Ah-nold at the RNC

A man watches nixon, decides he is a winner and someone to model yourself after, and that is a good reason why he is a republican??

I understand he is talking about the content of the speeches, but using Nixon as your guiding light into the republican party is sort of scary.


Uh, I don’t get the outrage. Political parties have to stand for something, as a shared ideology is pretty much the only reason for starting a political party. Seeing as how Zell Miller has violated a lot of the Democratic party’s ideologies for a long time, why would they have him speak at their convention?

This convention is looking like a disaster for the Repubs.

The anger, the hate, the smugness. I’m not sure what the hell they were thinking, and I wonder how long it will take before people start pointing out just what a mess this was.

And the thing is I keep hearing reporters talk about how it’s been a strong convention for the Republicans. It just seems too much on the offensive and too willing to drop 9/11 at every possible moment.

What you mean the media is casting the Republicans in a bizarro-world light that doesn’t actually match the real world at all?

Get out.
You’re joking.
Come on.

The anger, the hate, the smugness.

That pretty much sums up P&R anymore.

I guess that makes it a good thing that P&R is neither mandatory nor does it have any political power.

No offense UL, but P&R was created so there could be a kitchen to go to for people who didn’t mind the heat.

Scary, yes. But also apropos.

(There, I said it.)

Get in the choppuh! Come on!


I think it depends on how well the Repubs can sell their idea that Iraq is part of a larger “war on terror.” Which is why McCain, Giuliani, and Cheney were pushing that meme, that it is all a unified foreign policy endeavor, taking the war to the terrorists, yada yada.

If they can sell that, IMO Kerry doesn’t have a chance. Because Bush will appear stronger on national security. And “jobs” won’t tip the balance. IMO 9/11 is still the defining issue of this campaign. The Bush 1 comparisons never rang true to me because post-Desert Storm =! post-9/11.

So he’s campaigning on a war that, (by Bush’s own admission) has been badly managed.

Yeah? I predict a noticable bounce from this disaster :D

The worst convention imaginable would produce a bounce, from increased media attention firing up the party base, if nothing else. Every convention produces a bounce. The real question is, in the process of getting that “bounce”, have they horrified the undecided voters past recovery? The speech from Miller that got you so fired up, as a Bush supporter, is a speech that people on the fence saw as hateful and full of scary rage - and being used as the signature representative of the mood of the republican convention.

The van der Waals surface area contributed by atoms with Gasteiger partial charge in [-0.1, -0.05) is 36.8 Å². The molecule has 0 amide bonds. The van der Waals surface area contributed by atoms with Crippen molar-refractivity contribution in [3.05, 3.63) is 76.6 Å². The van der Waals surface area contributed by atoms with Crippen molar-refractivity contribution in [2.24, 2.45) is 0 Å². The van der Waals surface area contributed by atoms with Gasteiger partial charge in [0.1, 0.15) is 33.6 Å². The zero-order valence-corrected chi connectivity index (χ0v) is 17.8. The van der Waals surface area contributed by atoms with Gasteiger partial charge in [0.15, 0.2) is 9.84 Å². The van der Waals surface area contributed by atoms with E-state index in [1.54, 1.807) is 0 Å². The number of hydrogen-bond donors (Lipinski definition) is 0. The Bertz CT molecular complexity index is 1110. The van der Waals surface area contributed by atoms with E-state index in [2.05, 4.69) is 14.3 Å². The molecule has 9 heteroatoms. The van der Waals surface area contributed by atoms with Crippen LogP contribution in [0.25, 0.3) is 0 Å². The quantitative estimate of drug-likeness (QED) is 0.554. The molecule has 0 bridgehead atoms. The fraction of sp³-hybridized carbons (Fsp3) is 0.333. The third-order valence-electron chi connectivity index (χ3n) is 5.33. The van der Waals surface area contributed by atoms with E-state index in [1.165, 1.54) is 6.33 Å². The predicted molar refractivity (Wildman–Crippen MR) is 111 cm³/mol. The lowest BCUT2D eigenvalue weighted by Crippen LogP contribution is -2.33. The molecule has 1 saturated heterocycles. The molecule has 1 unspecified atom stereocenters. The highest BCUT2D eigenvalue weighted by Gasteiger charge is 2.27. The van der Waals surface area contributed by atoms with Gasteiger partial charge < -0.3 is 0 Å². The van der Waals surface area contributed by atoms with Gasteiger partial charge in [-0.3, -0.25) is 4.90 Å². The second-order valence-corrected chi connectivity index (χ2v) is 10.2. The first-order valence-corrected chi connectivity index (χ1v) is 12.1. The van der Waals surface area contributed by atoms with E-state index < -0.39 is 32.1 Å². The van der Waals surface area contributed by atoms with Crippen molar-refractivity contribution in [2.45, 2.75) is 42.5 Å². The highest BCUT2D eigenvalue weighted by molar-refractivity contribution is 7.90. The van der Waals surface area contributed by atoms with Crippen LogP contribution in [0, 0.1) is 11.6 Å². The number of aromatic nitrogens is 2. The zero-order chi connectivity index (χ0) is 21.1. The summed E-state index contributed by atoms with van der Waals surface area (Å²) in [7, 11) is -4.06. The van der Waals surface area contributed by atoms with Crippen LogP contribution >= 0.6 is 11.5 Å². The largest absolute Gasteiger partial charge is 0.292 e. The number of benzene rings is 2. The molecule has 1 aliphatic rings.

Oh, and in case we haven’t mentioned it: September 11th.

It was crasstastic!

Saw the Daily Show where they commented on Arnold’s speech.
(on “Four more years”-chant) “Wow, his will really seems to be… triumphing”

Yeah? I predict a noticable bounce from this disaster :D[/quote]Howard Dean probably predicted a noticable bounce from his shrieking tirade, too.

Not true, the Democratic Convention provided no noticeable bounce.

Bush, however, is about to slam dunk your goofy Senator from Mass.


[size=6]Time poll shows Bush 11 points ahead of Kerry[/size]
The Associated Press Sep 4, 2004

WASHINGTON - President Bush leads Democrat John Kerry, 52 percent to 41 percent, while independent Ralph Nader got 3 percent in a national poll taken during the Republican National Convention that ended Thursday.

The Time magazine poll of 926 likely voters was taken Aug. 31-Sept 2, during the convention and has a margin of sampling error of plus or minus 4 percentage points.

Bush had 46 percent, Kerry had 44 percent and Nader 5 percent in a Time poll taken just before the convention.

Veteran pollsters say that polls taken during convention weeks should be viewed with caution because they are conducted at a point when public opinion is focused on only one party and a bounce in the numbers could be short-lived.

However, they also noted that polls taken during conventions can sometimes foreshadow a longer-lasting bounce. Much of the poll was taken before President Bush’s speech on Thursday night.